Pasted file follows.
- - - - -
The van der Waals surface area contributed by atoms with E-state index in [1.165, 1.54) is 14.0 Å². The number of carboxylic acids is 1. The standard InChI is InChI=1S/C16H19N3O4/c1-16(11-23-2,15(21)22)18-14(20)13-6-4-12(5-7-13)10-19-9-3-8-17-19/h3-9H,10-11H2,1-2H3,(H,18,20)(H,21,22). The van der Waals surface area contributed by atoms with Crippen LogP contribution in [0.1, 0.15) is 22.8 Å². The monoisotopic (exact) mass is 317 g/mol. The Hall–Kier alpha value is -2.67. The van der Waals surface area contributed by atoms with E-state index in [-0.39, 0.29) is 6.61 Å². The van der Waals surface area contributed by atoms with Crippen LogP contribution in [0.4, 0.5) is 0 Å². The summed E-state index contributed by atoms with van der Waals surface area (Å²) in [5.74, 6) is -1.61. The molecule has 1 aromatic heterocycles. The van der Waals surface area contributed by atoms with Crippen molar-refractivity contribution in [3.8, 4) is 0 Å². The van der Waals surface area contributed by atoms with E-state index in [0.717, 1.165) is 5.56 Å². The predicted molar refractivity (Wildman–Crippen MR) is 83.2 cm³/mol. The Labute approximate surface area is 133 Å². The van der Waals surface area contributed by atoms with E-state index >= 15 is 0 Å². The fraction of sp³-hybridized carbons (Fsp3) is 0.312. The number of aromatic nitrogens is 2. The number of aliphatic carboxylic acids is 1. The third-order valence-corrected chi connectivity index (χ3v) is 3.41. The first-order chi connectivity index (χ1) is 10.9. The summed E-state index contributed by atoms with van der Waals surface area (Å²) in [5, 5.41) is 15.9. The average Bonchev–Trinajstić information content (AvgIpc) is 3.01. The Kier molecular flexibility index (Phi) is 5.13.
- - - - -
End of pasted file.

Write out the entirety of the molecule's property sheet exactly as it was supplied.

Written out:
The van der Waals surface area contributed by atoms with E-state index in [1.165, 1.54) is 14.0 Å². The number of carboxylic acids is 1. The standard InChI is InChI=1S/C16H19N3O4/c1-16(11-23-2,15(21)22)18-14(20)13-6-4-12(5-7-13)10-19-9-3-8-17-19/h3-9H,10-11H2,1-2H3,(H,18,20)(H,21,22). The van der Waals surface area contributed by atoms with Crippen LogP contribution in [0.1, 0.15) is 22.8 Å². The monoisotopic (exact) mass is 317 g/mol. The Hall–Kier alpha value is -2.67. The van der Waals surface area contributed by atoms with E-state index in [-0.39, 0.29) is 6.61 Å². The van der Waals surface area contributed by atoms with Crippen LogP contribution in [0.4, 0.5) is 0 Å². The summed E-state index contributed by atoms with van der Waals surface area (Å²) in [5.74, 6) is -1.61. The molecule has 1 aromatic heterocycles. The van der Waals surface area contributed by atoms with Crippen molar-refractivity contribution in [3.8, 4) is 0 Å². The van der Waals surface area contributed by atoms with E-state index in [0.717, 1.165) is 5.56 Å². The predicted molar refractivity (Wildman–Crippen MR) is 83.2 cm³/mol. The Labute approximate surface area is 133 Å². The van der Waals surface area contributed by atoms with E-state index >= 15 is 0 Å². The fraction of sp³-hybridized carbons (Fsp3) is 0.312. The number of aromatic nitrogens is 2. The number of aliphatic carboxylic acids is 1. The third-order valence-corrected chi connectivity index (χ3v) is 3.41. The first-order chi connectivity index (χ1) is 10.9. The summed E-state index contributed by atoms with van der Waals surface area (Å²) in [5, 5.41) is 15.9. The average Bonchev–Trinajstić information content (AvgIpc) is 3.01. The Kier molecular flexibility index (Phi) is 5.13.